Cardkits Offer Unplugged Fun for Kids

Anther Kiley’s interactive build-it-yourself paper toys encourage imaginative play.

Anther Kiley grew up in an artistic family with a mother who is a children’s book illustrator and sculptor, and his parents encouraged him to use his own creativity when it came to playtime. He constructed his own toys out of paper, and now he’s turned his talents into a business: build-it-yourself Cardkits, which encourage kids to veer away from technology and use their imaginations.


Courtesy of Cardkits.

“They are directly inspired by these toys that I made for myself when I was a kid,” he says. “I grew up without many commercial toys and no television. I was always inspired by the world around me, particularly infrastructure and transportation.”

The idea for Cardkits started when he was nine and he went on a business trip with his mother to the opening of an aquarium, where she had been commissioned to do some sculptures. “It was my first flight and my first visit to an aquarium, so of course this resulted in a miniature paper airport for my collection of toy fish,” Kiley says. “That was the beginning of this idea of all of my creations fitting together to create one cohesive world called Fish World. It eventually had multiple cities, railways, shipping lanes, a political structure and currency with miniature money.”

In 2019, Kiley launched a Kickstarter campaign that raised more than $12,000 for the first production run of twenty-seven different Cardkit designs, which involved printing the kits using a high-quality digital printing press. A modern interpretation of his childhood concept, Cardkits are printed and pre-cut on sturdy card stock that can be punched out, built and turned into playsets like a dollhouse with furniture, transportation vehicles like cars and trains, fish characters, trees and more. The kits can be assembled together to create miniature cityscapes so kids can construct their own imaginative worlds.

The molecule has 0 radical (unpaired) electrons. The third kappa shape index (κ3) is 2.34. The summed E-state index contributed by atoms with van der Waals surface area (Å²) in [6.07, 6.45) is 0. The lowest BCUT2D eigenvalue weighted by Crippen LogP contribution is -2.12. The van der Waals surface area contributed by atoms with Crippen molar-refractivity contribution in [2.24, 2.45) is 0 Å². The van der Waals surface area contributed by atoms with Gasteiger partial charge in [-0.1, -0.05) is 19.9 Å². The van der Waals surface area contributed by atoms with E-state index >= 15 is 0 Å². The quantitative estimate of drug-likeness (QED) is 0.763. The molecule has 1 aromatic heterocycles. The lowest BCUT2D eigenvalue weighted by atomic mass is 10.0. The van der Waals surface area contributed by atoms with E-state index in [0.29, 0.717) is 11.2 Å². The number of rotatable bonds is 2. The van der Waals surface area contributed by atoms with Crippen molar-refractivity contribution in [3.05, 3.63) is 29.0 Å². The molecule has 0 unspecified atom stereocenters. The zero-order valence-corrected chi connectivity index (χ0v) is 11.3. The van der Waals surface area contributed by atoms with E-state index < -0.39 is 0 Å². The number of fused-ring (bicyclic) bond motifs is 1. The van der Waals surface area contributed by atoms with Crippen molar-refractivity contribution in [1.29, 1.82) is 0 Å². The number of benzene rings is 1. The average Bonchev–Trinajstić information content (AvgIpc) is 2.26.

Kiley achieved his M.F.A. in graphic design at Rhode Island School of Design, and he continues to teach design at the school. He also earned a Providence Design Catalyst grant and took part in a six-month business development program through DESIGNxRI to help him learn more about the business and marketing side of design. He was paired up with a mentor, Susan Mocarsky, founder of Cleverhood rain gear, which is made locally. The grant enabled him to purchase an industrial digital cutting plotter that can die-cut kits more precisely, and with more flexibility, than traditional die-cutting. The small-batch kits are made locally out of sustainable paper, and the entire product, including packaging, is recyclable.

Kiley says he is excited to share his childhood inventions with other children and their families around the world. Recent features in the Boston Globe Magazine and in Martha Stewart have helped boost sales through his website.

Cardkits are especially useful right now to help kids take a break from technology and escape the stress of living in a challenging environment due to the pandemic. “I am hoping Cardkits can create this same kind of safe space, where kids can play out and explore various challenges in the world around them,” Kiley says.